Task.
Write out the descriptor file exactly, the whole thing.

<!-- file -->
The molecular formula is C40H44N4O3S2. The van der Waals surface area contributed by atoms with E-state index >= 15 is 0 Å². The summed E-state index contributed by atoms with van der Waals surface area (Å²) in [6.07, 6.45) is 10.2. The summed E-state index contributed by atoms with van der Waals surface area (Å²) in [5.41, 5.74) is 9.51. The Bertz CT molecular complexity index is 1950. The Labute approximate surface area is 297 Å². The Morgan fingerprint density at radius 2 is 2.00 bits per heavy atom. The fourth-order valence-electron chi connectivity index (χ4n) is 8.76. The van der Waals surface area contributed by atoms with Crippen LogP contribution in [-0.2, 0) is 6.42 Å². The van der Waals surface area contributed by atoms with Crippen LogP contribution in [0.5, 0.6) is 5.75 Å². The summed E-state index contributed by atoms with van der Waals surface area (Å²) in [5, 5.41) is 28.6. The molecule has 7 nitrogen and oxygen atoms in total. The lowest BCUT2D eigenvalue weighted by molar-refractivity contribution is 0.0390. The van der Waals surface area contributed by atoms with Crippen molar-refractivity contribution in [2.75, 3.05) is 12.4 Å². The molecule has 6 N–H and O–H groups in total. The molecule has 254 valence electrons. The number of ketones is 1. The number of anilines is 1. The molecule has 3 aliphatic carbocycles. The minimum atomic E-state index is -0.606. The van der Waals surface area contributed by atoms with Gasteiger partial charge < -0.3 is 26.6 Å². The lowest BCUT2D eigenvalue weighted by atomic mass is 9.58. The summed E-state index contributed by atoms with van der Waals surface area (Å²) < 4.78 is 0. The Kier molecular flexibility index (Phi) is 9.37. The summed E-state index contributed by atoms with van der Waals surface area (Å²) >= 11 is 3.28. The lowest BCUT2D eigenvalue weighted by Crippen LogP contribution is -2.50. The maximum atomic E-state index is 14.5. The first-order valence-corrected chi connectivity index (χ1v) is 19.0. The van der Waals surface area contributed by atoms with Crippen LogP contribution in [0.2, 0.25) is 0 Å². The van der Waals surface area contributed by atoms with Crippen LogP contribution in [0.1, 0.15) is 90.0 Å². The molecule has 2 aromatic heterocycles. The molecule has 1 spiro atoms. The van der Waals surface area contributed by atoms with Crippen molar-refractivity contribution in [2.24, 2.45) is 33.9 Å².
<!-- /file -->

The molecular formula is C40H44N4O3S2. The van der Waals surface area contributed by atoms with E-state index >= 15 is 0 Å². The summed E-state index contributed by atoms with van der Waals surface area (Å²) in [6.07, 6.45) is 10.2. The summed E-state index contributed by atoms with van der Waals surface area (Å²) in [5.41, 5.74) is 9.51. The Bertz CT molecular complexity index is 1950. The Labute approximate surface area is 297 Å². The Morgan fingerprint density at radius 2 is 2.00 bits per heavy atom. The fourth-order valence-electron chi connectivity index (χ4n) is 8.76. The van der Waals surface area contributed by atoms with Crippen LogP contribution in [-0.2, 0) is 6.42 Å². The van der Waals surface area contributed by atoms with Crippen LogP contribution in [0.5, 0.6) is 5.75 Å². The summed E-state index contributed by atoms with van der Waals surface area (Å²) in [5, 5.41) is 28.6. The molecule has 7 nitrogen and oxygen atoms in total. The lowest BCUT2D eigenvalue weighted by molar-refractivity contribution is 0.0390. The van der Waals surface area contributed by atoms with Crippen molar-refractivity contribution in [2.75, 3.05) is 12.4 Å². The molecule has 6 N–H and O–H groups in total. The molecule has 254 valence electrons. The number of ketones is 1. The number of anilines is 1. The molecule has 3 aliphatic carbocycles. The minimum atomic E-state index is -0.606. The van der Waals surface area contributed by atoms with Gasteiger partial charge < -0.3 is 26.6 Å². The lowest BCUT2D eigenvalue weighted by atomic mass is 9.58. The summed E-state index contributed by atoms with van der Waals surface area (Å²) < 4.78 is 0. The Kier molecular flexibility index (Phi) is 9.37. The summed E-state index contributed by atoms with van der Waals surface area (Å²) >= 11 is 3.28. The lowest BCUT2D eigenvalue weighted by Crippen LogP contribution is -2.50. The maximum atomic E-state index is 14.5. The first-order valence-corrected chi connectivity index (χ1v) is 19.0. The van der Waals surface area contributed by atoms with Crippen LogP contribution in [0.2, 0.25) is 0 Å². The van der Waals surface area contributed by atoms with Crippen LogP contribution in [0.1, 0.15) is 90.0 Å². The molecule has 2 aromatic heterocycles. The molecule has 1 spiro atoms. The van der Waals surface area contributed by atoms with Crippen molar-refractivity contribution in [2.24, 2.45) is 33.9 Å².